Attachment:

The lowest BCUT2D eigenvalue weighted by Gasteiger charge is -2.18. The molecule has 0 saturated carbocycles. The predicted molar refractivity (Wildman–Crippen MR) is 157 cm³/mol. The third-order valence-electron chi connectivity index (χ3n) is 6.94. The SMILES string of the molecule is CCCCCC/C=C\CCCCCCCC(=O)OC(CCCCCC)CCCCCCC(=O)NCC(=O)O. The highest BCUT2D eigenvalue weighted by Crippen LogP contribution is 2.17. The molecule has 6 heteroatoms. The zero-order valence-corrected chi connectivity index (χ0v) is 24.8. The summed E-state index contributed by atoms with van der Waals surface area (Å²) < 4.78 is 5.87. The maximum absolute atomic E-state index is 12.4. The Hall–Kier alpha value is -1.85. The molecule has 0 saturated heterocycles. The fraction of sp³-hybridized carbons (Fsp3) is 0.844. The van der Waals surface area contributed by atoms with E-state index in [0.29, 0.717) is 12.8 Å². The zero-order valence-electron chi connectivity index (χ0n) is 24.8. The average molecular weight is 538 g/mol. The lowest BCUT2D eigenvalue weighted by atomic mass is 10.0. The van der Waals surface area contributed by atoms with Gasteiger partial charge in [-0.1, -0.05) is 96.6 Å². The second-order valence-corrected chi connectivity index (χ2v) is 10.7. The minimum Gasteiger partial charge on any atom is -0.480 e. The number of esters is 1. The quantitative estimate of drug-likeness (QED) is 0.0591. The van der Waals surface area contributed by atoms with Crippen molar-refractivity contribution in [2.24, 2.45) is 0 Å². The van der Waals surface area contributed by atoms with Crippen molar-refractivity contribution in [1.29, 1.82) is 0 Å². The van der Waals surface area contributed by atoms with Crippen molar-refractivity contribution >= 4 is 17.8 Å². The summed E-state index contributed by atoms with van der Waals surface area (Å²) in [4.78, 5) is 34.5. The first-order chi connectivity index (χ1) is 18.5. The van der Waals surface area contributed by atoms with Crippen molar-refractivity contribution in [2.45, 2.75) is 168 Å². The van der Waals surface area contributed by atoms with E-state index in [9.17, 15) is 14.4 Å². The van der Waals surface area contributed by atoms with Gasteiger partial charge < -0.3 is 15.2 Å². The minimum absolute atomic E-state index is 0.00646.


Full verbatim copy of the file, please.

The lowest BCUT2D eigenvalue weighted by Gasteiger charge is -2.18. The molecule has 0 saturated carbocycles. The predicted molar refractivity (Wildman–Crippen MR) is 157 cm³/mol. The third-order valence-electron chi connectivity index (χ3n) is 6.94. The SMILES string of the molecule is CCCCCC/C=C\CCCCCCCC(=O)OC(CCCCCC)CCCCCCC(=O)NCC(=O)O. The highest BCUT2D eigenvalue weighted by Crippen LogP contribution is 2.17. The molecule has 6 heteroatoms. The zero-order valence-corrected chi connectivity index (χ0v) is 24.8. The summed E-state index contributed by atoms with van der Waals surface area (Å²) < 4.78 is 5.87. The maximum absolute atomic E-state index is 12.4. The Hall–Kier alpha value is -1.85. The molecule has 0 saturated heterocycles. The fraction of sp³-hybridized carbons (Fsp3) is 0.844. The van der Waals surface area contributed by atoms with E-state index in [0.29, 0.717) is 12.8 Å². The zero-order valence-electron chi connectivity index (χ0n) is 24.8. The average molecular weight is 538 g/mol. The lowest BCUT2D eigenvalue weighted by atomic mass is 10.0. The van der Waals surface area contributed by atoms with Gasteiger partial charge in [-0.1, -0.05) is 96.6 Å². The second-order valence-corrected chi connectivity index (χ2v) is 10.7. The minimum Gasteiger partial charge on any atom is -0.480 e. The number of esters is 1. The quantitative estimate of drug-likeness (QED) is 0.0591. The van der Waals surface area contributed by atoms with Crippen molar-refractivity contribution in [2.24, 2.45) is 0 Å². The van der Waals surface area contributed by atoms with Crippen molar-refractivity contribution in [1.29, 1.82) is 0 Å². The van der Waals surface area contributed by atoms with Crippen molar-refractivity contribution >= 4 is 17.8 Å². The summed E-state index contributed by atoms with van der Waals surface area (Å²) in [4.78, 5) is 34.5. The first-order chi connectivity index (χ1) is 18.5. The van der Waals surface area contributed by atoms with Crippen molar-refractivity contribution in [2.45, 2.75) is 168 Å². The van der Waals surface area contributed by atoms with E-state index in [9.17, 15) is 14.4 Å². The van der Waals surface area contributed by atoms with Gasteiger partial charge < -0.3 is 15.2 Å². The minimum absolute atomic E-state index is 0.00646.